The Real Seniors on Campus

8 min read

Land for developers, classes for residents 

A new kind of senior is on campus. As described by Andrew Carle, an assistant professor at George Mason University, in northern Virginia, and founder of the nation’s first Master of Science in Senior Housing Administration (MSHA) Program, this new senior—age 55 all the way up to anything—lives on or near campus; goes to class, theater performances and ballgames; wears school sweatshirts, and engages in activities like mentoring undergraduates. It is, Carle says, “the future of    senior living.”

Purchase College, part of the State University of New York system, is proposing to build 385 units of housing for people ages 62 and older on 40 acres within its 500-acre campus, Akiko Matsuda reported in The Journal News. “Thomas Schwarz, president of the college who has been spearheading the project, called the proposed ‘senior learning community’ – under discussion for more than a decade – a ‘home run all around.’

“‘We’re excited about this. It offers a number of benefits. It offers integrated learning for our students, inter-generational learning,’” Schwarz said, noting that interacting with seniors who have firsthand experience in epoch-making events, such as the Civil Rights Movement or the Vietnam War, would give students better understanding of modern history.

“‘And it’s an extension of our educational mission. We see people being interested in continued learning and continued involvement in the arts.’”

“Arizona State University is looking to put a new twist on senior living in Arizona by opening a retirement community on a college campus,” Mike Sackley recently reported on the KTAR News site.

“The plan is for 230 independent living units and 60 assisted living units. The community will be geared to older residents who want to stay close to the university and remain engaged in a younger environment. Residents will also get a Sun Card, or a student ID. They will be able to use the ASU library and can take classes. There will also be an auditorium in the facility where classes can take place.”

The campus-senior relationship exists now on perhaps 100 campuses, including some of the country’s most prestigious schools, such as Penn State University, Duke University, Notre Dame, University of Texas and Dartmouth College.  Often, the housing facility is administered by a medical school, and a range of care is part of the package.

What constitutes a “relationship” between a senior living facility and an academic institution, has yet to have a formal or commonly accepted definition. But clear and undeniable is the gravitational pull of America’s aging: Baby Boomers are becoming Senior Boomers. By the end of the 2020s, 20 percent of U.S. citizens will be 65 or older; and, difficult as it may be for many to accept, “aging” can be placed in front of any generational term—Aging Xers and Aging Millennials will become seniors on dates that can be specified with pinpoint precision.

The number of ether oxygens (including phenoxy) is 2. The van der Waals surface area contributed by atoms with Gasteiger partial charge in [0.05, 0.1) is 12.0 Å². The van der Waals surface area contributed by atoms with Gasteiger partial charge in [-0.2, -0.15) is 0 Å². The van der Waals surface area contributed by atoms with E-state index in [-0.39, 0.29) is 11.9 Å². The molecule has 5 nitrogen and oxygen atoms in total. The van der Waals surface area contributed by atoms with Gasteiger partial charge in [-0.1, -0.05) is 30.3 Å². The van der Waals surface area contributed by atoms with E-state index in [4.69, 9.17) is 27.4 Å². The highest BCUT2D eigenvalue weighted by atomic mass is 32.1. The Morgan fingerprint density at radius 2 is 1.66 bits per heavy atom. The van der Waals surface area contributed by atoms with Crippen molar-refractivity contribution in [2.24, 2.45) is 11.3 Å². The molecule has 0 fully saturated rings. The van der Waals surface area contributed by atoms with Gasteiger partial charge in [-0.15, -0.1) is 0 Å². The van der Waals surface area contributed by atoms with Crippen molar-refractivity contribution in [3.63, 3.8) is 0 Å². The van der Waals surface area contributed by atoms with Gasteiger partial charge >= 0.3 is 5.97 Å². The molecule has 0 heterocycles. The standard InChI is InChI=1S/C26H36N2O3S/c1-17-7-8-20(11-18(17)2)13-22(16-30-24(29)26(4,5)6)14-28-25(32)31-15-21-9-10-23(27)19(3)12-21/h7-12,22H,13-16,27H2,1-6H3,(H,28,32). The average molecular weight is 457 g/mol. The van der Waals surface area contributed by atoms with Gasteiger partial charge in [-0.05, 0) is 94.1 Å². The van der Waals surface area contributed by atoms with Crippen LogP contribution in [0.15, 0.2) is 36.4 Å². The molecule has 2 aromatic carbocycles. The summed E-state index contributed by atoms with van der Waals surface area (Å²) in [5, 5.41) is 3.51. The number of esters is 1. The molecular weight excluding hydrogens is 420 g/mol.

With this aging, something exciting—and still difficult to see—is being born on our nation’s college and university campuses.

Life Long Learners
“About one-third of all seniors say they are interested in these sorts of projects because they are attracted to the idea of becoming part of a community of life-long learners,” says Gerard Badler, Managing Director of the Boston-based Campus Continuum, which was founded in 2004 and assists developers and academic institutions who want to integrate senior communities within their campuses. “Seniors like the idea of being able to interact with younger students and with faculty and staff. And many of these projects are in small college towns with lower cost of real estate than where prospects live now. By downsizing and moving to a lower cost of living area people can stretch their retirement dollars—and enjoy a stimulating lifestyle as well.”

Thus, the top-rated locations on AARP’s Livability Index, which measures best places for aging, gives highest including many university towns such as Madison, WI; Boise, ID and Boston, MA.

Of course, such living is not for everyone. Many seniors, as can be expected, say they find college students “loud and obnoxious,” and have little desire to live near, or interact, with them.

“Until the Great Recession, the college-affiliated retirement marketplace was growing moderately,” Badler continues. “Since then there have been few newly built projects, but there has been renewed interest recently in studying the feasibility of specific projects.”

To date, most developers of senior housing projects on campuses have built  Continuing Care Retirement Communities-upon entering, healthy adults can reside independently,  when necessary they can move into assisted living or nursing care facilities.“But we expect greater growth in projects that start as independent living residences only for younger seniors,” says Badler, and what he calls “tighter integration” with academic institutions.